3) Self-criticism for putting up with the demands
4) Cynicism, negativity, and irritability
5) A sense of being besieged
6) Exploding easily at seemingly inconsequential things
7) Frequent headaches and gastrointestinal disturbances
8) Weight loss or gain
9) Sleeplessness and depression
10) Shortness of breath
11) Suspiciousness
12) Feelings of helplessness
13) Increased degree of risk taking
For a more in-depth discussion of Henry Neils 13 Signs of Burnout please access website
address http://www.assessment.com/mappmembers/avoidingburnout.asp?Accnum=06-5210010.00.
Five Essential Habits for Stress Control as suggested by Melissa C. Stoppler, M.D.
1) Develop your relaxation skills.
Stress Control requires your being able to put aside the demands and stressors in
your daily life, at least temporarily. Many people have actually lost the ability to
relax and create emotional distance from troubling thoughts and may need to re-train
their body and mind to relax effectively.
2) Pay attention to physical health.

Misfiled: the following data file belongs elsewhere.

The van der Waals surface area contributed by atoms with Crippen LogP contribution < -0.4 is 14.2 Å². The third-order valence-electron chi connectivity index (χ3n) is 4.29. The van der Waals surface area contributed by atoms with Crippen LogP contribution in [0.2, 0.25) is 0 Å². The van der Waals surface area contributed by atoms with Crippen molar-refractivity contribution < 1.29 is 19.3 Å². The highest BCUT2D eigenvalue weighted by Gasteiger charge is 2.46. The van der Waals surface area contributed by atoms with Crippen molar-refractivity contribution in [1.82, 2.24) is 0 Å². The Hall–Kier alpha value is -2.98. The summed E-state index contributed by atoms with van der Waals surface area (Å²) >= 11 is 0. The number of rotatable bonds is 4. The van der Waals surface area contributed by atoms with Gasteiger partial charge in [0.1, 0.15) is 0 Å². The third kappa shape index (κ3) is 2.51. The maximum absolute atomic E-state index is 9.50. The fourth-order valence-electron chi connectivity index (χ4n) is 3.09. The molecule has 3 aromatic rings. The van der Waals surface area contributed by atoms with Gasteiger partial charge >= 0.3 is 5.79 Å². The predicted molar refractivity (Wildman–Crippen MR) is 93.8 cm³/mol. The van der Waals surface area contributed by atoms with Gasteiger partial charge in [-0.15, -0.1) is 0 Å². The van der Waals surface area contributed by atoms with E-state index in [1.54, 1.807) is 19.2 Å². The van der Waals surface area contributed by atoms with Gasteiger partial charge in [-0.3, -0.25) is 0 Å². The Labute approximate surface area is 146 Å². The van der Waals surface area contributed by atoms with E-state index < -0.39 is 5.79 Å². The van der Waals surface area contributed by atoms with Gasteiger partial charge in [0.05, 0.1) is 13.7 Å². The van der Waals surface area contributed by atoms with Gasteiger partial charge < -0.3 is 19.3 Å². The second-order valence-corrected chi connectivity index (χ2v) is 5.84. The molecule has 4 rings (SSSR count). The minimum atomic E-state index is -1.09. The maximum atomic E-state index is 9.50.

Remember that stress results from a combination of physical and mental factors. If
your body isnt able to handle these challenges, you arent going to be capable of
effective stress management.
3) Become a time management expert.
Finding extra minutes in your day need not be an insurmountable task, and those
daily minutes add up.
4) Exercise Regularly.

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Exercise not only stimulates release of endorphins, the bodys natural stress-fighters,
but it also helps lower cortisol and other stress hormone levels. Youll also be
healthier and better prepared to deal with both physical and mental demands.
5) Prioritize commitments and responsibilities.
Learn to differentiate between mandatory obligations and commitments you made due
to guilt, to satisfy others, or to fulfill unrealistic expectations of yourself. Learning to
say no can help reduce the stress of excessive demands on your time and energy.
Top Five Stress Management Mistakes as presented by Dr. Melissa C. Stoppler
1) Poor Calendar Habits.
Writing down each demand on your time is essential when you want to limit
stress brought on by overscheduling, forgotten appointments, disappointed friends